Tuesday, March 25, 2008

For Three Hours Tonight I Sat With My Dog Before Having to Put Him Down

I Was Never Good to My Dog Until I Had to Put Him Down

10:30pm 3/24/08

Lately to find him in the corner, panting against a wall,

as if he were trying to prove he still had breath,

a jellied string of blood and snot from his nose, fluid stiffening

in the lungs, across the eyes like wax, paw-scratching

to push a cement truck off his snout, and some odor

that must have been his organs, purple cankers.


That he could have survived is not in doubt. You know,

assuming we know the affected area, it can be treated—but…

said the balding, butternut-squash-bodied doctor…at his age…


And in the veterinary’s Exam Room #1, the dog’s arthritic hips

tested the tile, needing to stand instead, just to breathe

and drooling bungee cords stretched to their maximum point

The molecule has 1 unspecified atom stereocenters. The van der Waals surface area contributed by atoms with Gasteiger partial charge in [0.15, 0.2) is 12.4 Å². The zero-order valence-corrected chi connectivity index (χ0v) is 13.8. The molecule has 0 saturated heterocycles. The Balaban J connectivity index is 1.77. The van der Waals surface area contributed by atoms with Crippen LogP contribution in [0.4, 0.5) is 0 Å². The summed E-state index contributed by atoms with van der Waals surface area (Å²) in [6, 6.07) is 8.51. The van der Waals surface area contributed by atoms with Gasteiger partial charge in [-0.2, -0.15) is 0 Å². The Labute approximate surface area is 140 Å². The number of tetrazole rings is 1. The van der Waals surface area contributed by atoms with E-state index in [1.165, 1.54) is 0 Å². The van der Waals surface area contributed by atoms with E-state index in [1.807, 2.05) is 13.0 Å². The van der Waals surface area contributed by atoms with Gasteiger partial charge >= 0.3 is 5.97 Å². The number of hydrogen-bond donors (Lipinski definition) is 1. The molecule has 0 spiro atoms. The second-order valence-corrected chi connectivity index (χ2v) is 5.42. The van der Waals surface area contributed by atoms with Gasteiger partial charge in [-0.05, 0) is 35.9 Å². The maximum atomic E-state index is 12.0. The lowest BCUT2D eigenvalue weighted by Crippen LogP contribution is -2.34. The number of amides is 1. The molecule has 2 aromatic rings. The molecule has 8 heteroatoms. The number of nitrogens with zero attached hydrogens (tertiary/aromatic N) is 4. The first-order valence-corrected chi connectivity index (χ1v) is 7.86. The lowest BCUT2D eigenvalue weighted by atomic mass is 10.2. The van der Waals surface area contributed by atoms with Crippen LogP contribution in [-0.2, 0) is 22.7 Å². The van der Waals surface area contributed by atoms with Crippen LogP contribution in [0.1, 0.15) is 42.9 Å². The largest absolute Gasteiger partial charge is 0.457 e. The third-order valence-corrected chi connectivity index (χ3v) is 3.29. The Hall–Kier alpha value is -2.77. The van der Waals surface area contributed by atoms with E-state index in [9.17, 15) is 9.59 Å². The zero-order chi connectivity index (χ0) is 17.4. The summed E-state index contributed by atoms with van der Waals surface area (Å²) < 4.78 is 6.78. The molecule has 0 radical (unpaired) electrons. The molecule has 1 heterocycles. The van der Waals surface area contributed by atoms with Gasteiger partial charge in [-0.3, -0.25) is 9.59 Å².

before needing to whoosh back up in heavy tongues of air or

break.


Something in us that is neither human nor inhuman looks

at suffering, always for life, prefers even its briefest,

most fragile grace. Even while convulsing, the heart

murmurs, a noticeable beat. But torn.


If you could put him on the table. There will be two shots.

Hold him there. The first will numb him. There you go.

Then the second. Steady his body. Help him

lie down. Sometimes breath is held by the lungs

then suddenly released.


The doctor turned away, picking up the Y of the stethoscope,

measuring the heartbeat. Three times, picking the metallic ear up

and listening again. His eyes left and right, seeing what he could

hear. Nothing. Everything’s stopped now.


Would you like a moment by yourself with your dog?

No, I said, patting the black shag of his belly. And waited

for the doctor to leave, to press my lips against the hair-perm

crinkle of his ear, saying bark baby, bark

1 comment:

c.harris.stevens said...

sentimentality breaks this poem. the moment at which the narrator directly addresses suffering seems necessary, but unprovoked. there should be an intolerance that is eased by the statement, but the poem doesn't set up that friction. too focused on effect upon the narrator than the affectual possibilities in the poem as presented to the reader.